Irish Citizens Get Access to Unused Australian E-3 Work Visas
December 14, 2018
by Benjamin A. Nucci
H.R. 7164, passed by the House of Representatives recently, proposes to provide Irish workers with access to the coveted E-3 visa program. The bipartisan Bill seeks to provide Irish citizens with access to any unused E-3 visas from the prior fiscal year. Currently, E-3 visas are only available to Australian citizens.
The Bill is a revision of H.R. 7100, introduced in late October, which sought to permit Irish citizens to compete directly with Australian nationals for the 10,500 E-3 visa slots. After an aggressive pushback from the Australian High Commission in Washington D.C., Representatives Sensenbrenner and Neal restyled the proposal as H.R. 7164, preserving Australia’s right of first access by only permitting Irish nationals to apply for remaining visas from the 10,500 allotment of the previous fiscal year. The Bill was passed by the House yesterday, and now heads to the Senate.
The E-3 Visa Category
The E-3 is a non-immigrant, two-year employment visa available to Australian citizens coming to the United States solely to perform services in a specialty occupation. The visa category was established by Section 501 of the REAL ID Act of 2005, Pub.L. 109-13, 119 Stat. 302, and signed into law by President George W. Bush on May 11, 2005. See 8 U.S.C. 1184. The E-3 visa was a result of the Australia-United States Free Trade Agreement.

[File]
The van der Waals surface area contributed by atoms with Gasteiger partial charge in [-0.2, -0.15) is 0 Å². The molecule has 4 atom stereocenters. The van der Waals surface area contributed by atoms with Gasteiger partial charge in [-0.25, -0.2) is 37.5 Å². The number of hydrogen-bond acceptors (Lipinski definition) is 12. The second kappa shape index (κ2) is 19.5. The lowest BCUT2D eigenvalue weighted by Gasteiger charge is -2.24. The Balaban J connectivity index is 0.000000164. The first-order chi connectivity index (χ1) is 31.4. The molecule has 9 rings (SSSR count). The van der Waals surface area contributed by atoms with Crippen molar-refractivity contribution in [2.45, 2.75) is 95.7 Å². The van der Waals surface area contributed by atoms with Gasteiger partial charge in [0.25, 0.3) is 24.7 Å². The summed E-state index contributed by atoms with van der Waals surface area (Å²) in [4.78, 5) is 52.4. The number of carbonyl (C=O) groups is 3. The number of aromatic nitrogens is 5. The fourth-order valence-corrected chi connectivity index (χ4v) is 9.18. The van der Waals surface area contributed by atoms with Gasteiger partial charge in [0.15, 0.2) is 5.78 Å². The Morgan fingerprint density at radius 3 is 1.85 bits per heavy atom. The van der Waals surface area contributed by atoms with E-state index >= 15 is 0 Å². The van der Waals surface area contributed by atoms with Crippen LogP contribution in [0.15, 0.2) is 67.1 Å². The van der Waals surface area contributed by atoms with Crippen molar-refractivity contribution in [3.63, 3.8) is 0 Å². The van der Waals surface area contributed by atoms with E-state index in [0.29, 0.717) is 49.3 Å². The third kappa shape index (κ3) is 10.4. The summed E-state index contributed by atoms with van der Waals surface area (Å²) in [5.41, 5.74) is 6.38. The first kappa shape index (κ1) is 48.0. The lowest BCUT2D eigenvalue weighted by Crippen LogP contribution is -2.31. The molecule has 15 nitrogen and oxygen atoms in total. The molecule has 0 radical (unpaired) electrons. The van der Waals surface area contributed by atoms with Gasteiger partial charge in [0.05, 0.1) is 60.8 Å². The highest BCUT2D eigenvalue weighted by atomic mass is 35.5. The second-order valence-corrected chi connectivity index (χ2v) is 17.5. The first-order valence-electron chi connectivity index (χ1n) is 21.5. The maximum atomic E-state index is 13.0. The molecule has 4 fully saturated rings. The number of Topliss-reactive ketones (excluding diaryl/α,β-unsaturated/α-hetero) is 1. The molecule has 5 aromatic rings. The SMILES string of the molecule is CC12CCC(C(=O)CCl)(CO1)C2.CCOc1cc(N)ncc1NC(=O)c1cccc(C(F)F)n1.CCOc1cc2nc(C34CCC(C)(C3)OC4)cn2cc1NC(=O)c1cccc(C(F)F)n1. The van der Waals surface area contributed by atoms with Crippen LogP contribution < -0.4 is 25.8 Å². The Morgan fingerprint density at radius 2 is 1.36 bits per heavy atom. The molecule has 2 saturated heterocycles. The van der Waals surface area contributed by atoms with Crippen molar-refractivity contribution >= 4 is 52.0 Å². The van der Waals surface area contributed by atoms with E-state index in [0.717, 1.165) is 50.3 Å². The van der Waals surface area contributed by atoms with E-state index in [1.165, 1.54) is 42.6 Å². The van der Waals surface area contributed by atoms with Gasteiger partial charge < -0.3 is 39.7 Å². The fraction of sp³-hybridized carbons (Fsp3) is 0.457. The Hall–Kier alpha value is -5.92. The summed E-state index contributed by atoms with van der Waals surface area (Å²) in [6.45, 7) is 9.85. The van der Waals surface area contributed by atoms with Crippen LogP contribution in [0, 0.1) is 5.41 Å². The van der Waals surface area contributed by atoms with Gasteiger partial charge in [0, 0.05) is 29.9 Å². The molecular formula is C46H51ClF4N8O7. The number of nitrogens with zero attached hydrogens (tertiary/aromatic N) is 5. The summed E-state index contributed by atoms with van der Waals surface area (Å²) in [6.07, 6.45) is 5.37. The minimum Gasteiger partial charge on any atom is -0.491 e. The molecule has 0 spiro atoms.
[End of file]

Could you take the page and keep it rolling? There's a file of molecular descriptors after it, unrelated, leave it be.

The E-3 visa category offers some significant advantages when compared to other U.S. non-immigrant work visas. These include indefinite renewals for up to two-year increments and the ability of a dependent spouse of an E-3 holder to apply for work authorization. Moreover, the streamlined application process makes the E-3 visa an attractive option for employers. Unlike the H-1B or L visa categories that require navigating the lengthy filing process of a I-129 petition with U.S. Citizenship and Immigration Services, E-3 applicants instead have the option of applying directly at a U.S. embassy or consulate.
Currently, there are 10,500 new E-3 visas available annually to Australian citizens. See 8 U.S.C. 1184(g)(11)(B). By contrast, there are only 60,000 new H-1B visas available to all nationalities (with an additional 20,000 for those who have earned a U.S. master’s degree or higher). While Australians have never reached the E-3 cap, the number of visas issued annually has steadily increased over the past five years:
See here. Of note, these numbers do not include returning Australians whose visas have expired (E-3R visas) or the spouse or dependent children of E-3 visa holders (E-3D visas).
H.R. 7164 was quickly passed by the House on November 28, with no amendments. The Bill now heads to the Senate, where it will require unanimous consent to pass. While proponents initially believed that some Democrats would fight the proposal, all appear to have signed on after Senate Minority Leader Chuck Schumer’s backing of the revised E-3 program. Instead, however, three Republican senators are reportedly putting holds on the Bill despite Senate Majority Leader Mitch McConnell’s support.
If enacted, the Bill will provide U.S. employers with a streamlined and cost effective method to secure work authorization for Irish professionals in an immigration climate fraught with backlog and delay. Likewise, the Bill may also result in reciprocal work authorization being made available for U.S. citizens in Ireland.
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